Africville, Nova Scotia The following documentary titled Remember Africville (1991), available on the National Film Board of Canada site, recounts the history of a small black settlement called Africville, located within the seaside city limits of Halifax, Nova Scotia. The settlement was a racially isolated area established in the 1830s by population of African descent – former slaves, escaped slaves and free people, often Black loyalists – whom played a founding role in the settling of Nova Scotia seeking employment and a better life. The community of Africville grew in the 1900s… Read More
Professor Maria Subtelny Public Lecture: “Rules for Rulers: Political Ethics in Medieval Islam” on November 20th 2014
Dalhousie University, Mackay History Lecture Series, Halifax, Nova Scotia. The 2014 Mackay History Lecture series will feature on November 20th 2014 a public lecture by internationally renowned Professor Maria Subtelny (Department of Near and Middle Eastern Civilizations, University of Toronto). The lecture is entitled “Rules for Rulers: Political Ethics in Medieval Islam”. She will be speaking on the history and culture of medieval Iran and Islam. For more information about the lecture, please visit the Mackay History Lecture website. Professor Subtelny received her PhD degree from Harvard University and has been teaching… Read More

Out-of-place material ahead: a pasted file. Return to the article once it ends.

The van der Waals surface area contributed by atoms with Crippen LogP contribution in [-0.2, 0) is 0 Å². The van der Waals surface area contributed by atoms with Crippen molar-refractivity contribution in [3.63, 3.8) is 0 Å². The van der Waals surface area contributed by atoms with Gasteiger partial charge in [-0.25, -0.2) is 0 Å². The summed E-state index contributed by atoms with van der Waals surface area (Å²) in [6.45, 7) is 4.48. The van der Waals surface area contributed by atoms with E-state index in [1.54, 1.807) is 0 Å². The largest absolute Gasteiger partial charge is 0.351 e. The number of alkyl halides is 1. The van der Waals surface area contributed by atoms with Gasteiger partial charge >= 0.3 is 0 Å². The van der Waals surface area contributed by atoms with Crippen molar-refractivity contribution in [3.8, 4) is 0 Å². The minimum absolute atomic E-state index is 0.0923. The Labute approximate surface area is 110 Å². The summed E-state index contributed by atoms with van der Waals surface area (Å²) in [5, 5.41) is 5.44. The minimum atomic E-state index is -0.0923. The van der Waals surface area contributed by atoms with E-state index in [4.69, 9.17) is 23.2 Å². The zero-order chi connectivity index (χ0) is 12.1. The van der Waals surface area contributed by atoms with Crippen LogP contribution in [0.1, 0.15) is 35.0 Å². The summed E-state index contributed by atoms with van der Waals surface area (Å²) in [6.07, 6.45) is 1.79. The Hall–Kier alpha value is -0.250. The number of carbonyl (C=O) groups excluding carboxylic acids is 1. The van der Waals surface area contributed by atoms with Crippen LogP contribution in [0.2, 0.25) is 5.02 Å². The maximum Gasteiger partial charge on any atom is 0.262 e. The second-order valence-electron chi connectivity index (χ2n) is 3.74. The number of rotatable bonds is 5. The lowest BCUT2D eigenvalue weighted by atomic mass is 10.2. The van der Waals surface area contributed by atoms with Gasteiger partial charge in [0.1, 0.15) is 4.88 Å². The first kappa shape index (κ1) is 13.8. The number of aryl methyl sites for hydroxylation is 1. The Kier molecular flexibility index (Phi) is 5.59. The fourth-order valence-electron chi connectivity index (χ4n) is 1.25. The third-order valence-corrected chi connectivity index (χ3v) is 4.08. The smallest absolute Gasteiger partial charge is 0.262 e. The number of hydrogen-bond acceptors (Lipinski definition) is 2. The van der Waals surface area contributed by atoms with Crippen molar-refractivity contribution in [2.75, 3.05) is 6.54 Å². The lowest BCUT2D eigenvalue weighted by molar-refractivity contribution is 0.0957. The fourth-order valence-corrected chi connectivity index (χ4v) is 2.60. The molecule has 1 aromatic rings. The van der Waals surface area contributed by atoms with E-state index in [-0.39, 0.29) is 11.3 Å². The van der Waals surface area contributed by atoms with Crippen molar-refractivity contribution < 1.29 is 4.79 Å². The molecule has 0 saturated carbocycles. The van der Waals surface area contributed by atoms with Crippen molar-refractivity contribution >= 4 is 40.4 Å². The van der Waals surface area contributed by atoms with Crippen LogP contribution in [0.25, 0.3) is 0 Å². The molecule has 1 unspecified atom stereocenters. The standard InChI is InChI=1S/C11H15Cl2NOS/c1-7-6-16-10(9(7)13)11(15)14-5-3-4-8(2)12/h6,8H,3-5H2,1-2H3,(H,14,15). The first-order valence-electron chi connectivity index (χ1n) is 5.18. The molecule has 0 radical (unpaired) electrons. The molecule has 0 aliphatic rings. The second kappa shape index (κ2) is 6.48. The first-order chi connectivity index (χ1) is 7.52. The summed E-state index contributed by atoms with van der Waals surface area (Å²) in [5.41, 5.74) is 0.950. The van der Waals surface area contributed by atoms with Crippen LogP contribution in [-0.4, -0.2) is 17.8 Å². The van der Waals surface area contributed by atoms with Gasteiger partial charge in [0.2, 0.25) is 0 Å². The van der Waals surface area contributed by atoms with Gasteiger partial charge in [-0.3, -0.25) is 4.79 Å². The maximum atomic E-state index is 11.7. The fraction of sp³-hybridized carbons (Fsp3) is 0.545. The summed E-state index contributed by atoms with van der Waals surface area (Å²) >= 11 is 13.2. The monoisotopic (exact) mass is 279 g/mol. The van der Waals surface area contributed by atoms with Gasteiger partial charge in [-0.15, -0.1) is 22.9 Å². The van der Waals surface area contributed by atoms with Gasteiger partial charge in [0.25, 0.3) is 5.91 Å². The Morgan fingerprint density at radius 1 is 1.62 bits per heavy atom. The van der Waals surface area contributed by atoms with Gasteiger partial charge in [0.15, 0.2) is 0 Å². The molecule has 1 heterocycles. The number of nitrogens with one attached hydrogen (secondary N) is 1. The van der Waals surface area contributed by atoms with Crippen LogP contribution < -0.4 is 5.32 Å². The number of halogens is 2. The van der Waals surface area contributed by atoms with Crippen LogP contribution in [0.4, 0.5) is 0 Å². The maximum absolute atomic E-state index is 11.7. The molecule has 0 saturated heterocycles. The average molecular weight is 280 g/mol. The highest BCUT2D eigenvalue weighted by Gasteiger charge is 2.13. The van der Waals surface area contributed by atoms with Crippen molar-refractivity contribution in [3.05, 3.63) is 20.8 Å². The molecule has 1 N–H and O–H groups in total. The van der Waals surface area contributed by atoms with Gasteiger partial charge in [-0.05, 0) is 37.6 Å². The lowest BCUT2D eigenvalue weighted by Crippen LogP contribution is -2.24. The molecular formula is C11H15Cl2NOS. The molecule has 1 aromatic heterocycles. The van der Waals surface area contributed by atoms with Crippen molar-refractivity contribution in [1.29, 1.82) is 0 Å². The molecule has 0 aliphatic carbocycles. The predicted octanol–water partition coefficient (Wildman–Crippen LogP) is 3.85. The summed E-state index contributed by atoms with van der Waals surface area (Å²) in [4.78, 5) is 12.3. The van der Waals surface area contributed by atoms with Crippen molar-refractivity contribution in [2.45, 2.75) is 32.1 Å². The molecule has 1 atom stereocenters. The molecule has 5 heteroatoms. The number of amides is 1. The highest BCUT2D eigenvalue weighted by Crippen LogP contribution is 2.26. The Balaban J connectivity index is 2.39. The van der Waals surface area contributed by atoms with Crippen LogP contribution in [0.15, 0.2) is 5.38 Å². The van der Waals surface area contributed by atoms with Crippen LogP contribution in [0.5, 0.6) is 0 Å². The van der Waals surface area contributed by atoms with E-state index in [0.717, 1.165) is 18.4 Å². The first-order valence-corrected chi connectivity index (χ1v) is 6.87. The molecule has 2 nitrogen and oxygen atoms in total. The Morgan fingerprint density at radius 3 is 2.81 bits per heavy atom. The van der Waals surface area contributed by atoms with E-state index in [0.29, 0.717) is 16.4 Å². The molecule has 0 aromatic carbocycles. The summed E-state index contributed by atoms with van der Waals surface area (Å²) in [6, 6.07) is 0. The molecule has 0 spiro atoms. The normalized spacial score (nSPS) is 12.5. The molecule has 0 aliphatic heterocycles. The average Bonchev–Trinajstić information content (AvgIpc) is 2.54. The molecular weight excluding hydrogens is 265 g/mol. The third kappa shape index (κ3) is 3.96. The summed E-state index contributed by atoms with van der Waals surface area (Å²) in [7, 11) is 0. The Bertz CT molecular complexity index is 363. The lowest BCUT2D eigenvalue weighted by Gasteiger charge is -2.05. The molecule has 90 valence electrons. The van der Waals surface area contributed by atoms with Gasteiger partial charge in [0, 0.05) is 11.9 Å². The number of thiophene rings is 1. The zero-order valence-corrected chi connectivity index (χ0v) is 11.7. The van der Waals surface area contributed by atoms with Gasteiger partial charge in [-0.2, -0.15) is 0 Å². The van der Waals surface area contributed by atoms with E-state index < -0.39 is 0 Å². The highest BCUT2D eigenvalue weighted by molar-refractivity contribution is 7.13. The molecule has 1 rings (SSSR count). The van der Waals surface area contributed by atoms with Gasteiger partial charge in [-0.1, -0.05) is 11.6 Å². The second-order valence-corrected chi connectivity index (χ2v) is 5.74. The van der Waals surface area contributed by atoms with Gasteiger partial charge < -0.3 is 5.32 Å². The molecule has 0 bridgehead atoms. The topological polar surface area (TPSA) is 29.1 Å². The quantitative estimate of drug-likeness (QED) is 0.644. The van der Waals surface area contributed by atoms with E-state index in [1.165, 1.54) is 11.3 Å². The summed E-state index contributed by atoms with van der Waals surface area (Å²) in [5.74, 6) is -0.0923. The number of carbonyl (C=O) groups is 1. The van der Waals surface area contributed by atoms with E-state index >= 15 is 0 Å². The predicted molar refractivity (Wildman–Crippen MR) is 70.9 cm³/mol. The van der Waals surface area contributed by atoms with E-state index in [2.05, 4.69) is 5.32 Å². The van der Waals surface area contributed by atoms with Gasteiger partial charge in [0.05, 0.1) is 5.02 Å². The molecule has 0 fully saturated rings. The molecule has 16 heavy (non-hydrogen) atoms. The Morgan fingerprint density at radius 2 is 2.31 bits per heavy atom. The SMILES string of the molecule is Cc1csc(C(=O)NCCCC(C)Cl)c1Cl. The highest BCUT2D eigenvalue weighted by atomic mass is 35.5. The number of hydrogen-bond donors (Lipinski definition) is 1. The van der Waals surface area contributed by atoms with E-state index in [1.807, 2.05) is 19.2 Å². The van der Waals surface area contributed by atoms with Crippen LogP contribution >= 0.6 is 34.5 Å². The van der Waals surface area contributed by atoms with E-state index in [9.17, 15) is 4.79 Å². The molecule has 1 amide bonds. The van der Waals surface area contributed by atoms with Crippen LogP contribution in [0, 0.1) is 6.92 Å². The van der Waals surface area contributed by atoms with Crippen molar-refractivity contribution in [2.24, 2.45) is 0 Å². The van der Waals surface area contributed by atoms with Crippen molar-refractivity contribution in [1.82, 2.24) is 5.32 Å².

In this featured post, the spotlight is on acclaimed and distinguished First Nations Director, Producer and Order of Canada recipient Alanis Obomsawin and her celebrated body of work in the last 40 years. In one of her latest interviews (with Q), Alanis spoke of her recent documentaries Hi-Ho Mistahey! and The People of the Kattawapiskak River / Le peuple de la rivière Kattawapiskak and in particular of the sacredness of listening in her approach to capture the dignity that even the most impoverished people and communities like Kattawapiskak have found in their… Read More
At this Holberg Award Ceremony and Lecture, 2014 Holberg prize recipient Historian Michael Cook spoke of his work on the history of the Islamic world and Islam in history. In his brief presentation, Cook gave a rare inflective autobiographical sketch into his early ventures in archeology and how other early formative “mental habits” impacted his work as a British historian. The task of the historian, much like that of the archeologist, he described, is to “reconstitute the past from the fragmentary evidence that survives from it”.